The study published in the online issue of Neurology, the medical journal of the American Academy of Neurology. Researchers say such brain ageing may be a sign of the earliest stages of dementia.
"Worldwide, dementia is a major cause of illness and a devastating diagnosis," said study author Amy J. H. Kind M.D., PhD, of the University of Wisconsin School of Medicine and Public Health in Madison. "There are currently no treatments to cure the disease, so identifying possible modifiable risk factors is important. Compelling evidence exists that the social, economic, cultural and physical conditions in which humans live may affect health. We wanted to determine if these neighbourhood conditions increase the risk for the neurodegeneration and cognitive decline associated with the earliest stages of Alzheimer's disease and dementia."
For the study, researchers identified 601 people from two larger studies of Wisconsin residents. Participants had an average age of 59 and no thinking or memory problems at the start of the study, although 69% had a family history of dementia. They were followed for 10 years. Participants had an initial MRI brain scan and then additional scans every three to five years. With each scan, researchers measured brain volume in areas of the brain linked to the development of Alzheimer's dementia. Participants also took thinking and memory tests every two years, including tests that measured processing speed, mental flexibility and executive function.
Researchers used the residential address of each participant and a measure called the Area Deprivation Index to determine if each participant lived in an advantaged or disadvantaged neighbourhood. Neighbourhoods in the index are determined by census areas of 1,500 residents. The index incorporates information on the socio-economic conditions of each neighbourhood and its residents, ranking neighbourhoods based on 17 indicators including income, employment, education and housing quality. Of all participants, 19 people lived in the 20% of most disadvantaged neighbourhoods in their state and 582 people lived in 80% of all other neighbourhoods in their state. People in the first group were then matched one to four to people in the second group for race, sex, age and education and compared.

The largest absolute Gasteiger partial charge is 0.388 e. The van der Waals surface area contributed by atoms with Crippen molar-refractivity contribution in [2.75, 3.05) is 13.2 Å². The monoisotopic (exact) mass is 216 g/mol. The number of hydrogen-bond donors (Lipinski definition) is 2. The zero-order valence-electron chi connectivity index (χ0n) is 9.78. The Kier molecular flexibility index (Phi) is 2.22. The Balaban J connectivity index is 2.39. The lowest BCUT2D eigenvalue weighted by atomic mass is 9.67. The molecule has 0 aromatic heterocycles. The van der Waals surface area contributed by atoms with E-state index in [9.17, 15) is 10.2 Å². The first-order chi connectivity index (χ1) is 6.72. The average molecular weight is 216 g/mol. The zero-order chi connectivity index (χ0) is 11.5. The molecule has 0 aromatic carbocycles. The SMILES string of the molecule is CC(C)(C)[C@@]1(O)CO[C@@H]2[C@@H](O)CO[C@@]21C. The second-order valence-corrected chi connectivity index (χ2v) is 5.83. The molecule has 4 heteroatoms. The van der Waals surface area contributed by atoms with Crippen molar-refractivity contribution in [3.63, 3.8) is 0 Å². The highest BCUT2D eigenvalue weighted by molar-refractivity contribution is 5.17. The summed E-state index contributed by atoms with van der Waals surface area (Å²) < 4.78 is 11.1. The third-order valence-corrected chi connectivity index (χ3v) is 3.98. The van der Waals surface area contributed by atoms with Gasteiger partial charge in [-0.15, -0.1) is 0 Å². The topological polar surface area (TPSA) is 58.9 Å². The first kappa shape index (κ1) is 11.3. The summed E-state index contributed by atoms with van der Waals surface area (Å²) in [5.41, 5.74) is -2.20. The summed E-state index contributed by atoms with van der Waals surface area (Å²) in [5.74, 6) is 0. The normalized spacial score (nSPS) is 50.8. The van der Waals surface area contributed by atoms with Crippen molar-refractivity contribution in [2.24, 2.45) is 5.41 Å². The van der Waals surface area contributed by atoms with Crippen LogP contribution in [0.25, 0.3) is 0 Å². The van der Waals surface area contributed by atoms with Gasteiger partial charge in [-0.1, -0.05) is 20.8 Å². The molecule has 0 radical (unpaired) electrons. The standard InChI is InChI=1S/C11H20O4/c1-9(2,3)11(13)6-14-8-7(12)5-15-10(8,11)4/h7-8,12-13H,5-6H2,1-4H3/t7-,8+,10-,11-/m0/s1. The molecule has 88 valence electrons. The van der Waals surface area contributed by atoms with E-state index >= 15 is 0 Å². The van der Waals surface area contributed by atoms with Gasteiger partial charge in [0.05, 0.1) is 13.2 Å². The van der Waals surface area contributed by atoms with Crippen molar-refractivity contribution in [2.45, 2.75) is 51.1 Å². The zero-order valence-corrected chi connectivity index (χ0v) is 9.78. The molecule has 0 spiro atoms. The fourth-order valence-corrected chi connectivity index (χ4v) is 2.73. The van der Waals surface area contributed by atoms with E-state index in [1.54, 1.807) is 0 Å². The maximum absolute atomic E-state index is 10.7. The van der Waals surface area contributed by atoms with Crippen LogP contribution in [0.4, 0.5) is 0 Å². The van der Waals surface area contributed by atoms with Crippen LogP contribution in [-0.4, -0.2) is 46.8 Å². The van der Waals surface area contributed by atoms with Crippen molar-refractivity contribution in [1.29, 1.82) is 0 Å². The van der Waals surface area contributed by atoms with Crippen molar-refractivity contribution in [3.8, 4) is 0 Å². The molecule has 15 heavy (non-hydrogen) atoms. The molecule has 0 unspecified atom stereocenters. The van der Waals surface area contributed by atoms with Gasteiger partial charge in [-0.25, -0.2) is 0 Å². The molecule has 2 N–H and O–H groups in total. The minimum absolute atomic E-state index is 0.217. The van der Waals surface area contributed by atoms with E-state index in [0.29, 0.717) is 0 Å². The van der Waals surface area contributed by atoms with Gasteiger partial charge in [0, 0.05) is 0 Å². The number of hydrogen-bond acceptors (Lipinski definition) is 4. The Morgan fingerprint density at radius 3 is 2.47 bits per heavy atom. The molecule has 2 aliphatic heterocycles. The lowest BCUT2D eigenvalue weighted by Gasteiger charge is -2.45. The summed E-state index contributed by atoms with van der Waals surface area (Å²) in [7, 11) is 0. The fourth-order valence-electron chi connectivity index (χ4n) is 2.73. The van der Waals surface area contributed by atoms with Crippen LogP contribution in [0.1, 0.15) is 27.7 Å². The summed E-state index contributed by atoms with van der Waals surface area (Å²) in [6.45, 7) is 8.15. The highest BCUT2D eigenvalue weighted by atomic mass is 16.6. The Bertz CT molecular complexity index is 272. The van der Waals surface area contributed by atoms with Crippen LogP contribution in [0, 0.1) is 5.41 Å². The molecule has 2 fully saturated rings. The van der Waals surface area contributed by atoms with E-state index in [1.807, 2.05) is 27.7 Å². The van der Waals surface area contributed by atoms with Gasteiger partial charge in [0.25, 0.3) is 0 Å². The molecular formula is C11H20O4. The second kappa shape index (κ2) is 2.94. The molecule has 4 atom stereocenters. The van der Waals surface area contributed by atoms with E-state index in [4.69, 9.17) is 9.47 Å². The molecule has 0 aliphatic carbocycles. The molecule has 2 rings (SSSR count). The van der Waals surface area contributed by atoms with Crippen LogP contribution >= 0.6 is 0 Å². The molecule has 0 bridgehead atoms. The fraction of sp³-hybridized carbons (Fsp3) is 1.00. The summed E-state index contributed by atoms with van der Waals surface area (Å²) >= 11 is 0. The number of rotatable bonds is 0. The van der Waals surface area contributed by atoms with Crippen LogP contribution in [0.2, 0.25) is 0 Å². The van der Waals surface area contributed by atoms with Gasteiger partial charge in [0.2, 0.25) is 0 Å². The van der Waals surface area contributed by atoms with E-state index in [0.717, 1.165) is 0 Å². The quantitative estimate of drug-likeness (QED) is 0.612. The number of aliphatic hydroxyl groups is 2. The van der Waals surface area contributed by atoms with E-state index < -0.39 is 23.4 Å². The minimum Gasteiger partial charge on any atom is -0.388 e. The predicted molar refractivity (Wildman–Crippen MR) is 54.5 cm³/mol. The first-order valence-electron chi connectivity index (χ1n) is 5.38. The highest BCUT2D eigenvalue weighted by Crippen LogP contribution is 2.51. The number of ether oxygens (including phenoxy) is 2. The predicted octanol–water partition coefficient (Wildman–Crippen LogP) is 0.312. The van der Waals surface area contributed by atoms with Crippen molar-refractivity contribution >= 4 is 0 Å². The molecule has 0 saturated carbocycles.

At the start of the study, there was no difference in brain volume between people living in the most disadvantaged neighbourhoods and those in other neighbourhoods. But in the end, researchers found brain shrinkage in areas of the brain associated with dementia in people in the most disadvantaged neighbourhoods, while there was no shrinkage in the other group. Researchers also found a higher rate of decline on tests that measure the risk of Alzheimer's disease. "Our findings suggest that increased vigilance by healthcare providers for early signs of dementia may be particularly important in this vulnerable population," said Kind. "Some possible causes of these brain changes may include air pollution, lack of access to healthy food and healthcare and stressful life events. Further research into possible social and biological pathways may help physicians, researchers and policymakers identify effective avenues for prevention and intervention in Alzheimer's disease and related dementia."
Limitations of the study included a small number of participants from highly disadvantaged neighbourhoods and a limited geographic setting. Future studies should involve larger and more diverse groups of people over longer periods of time.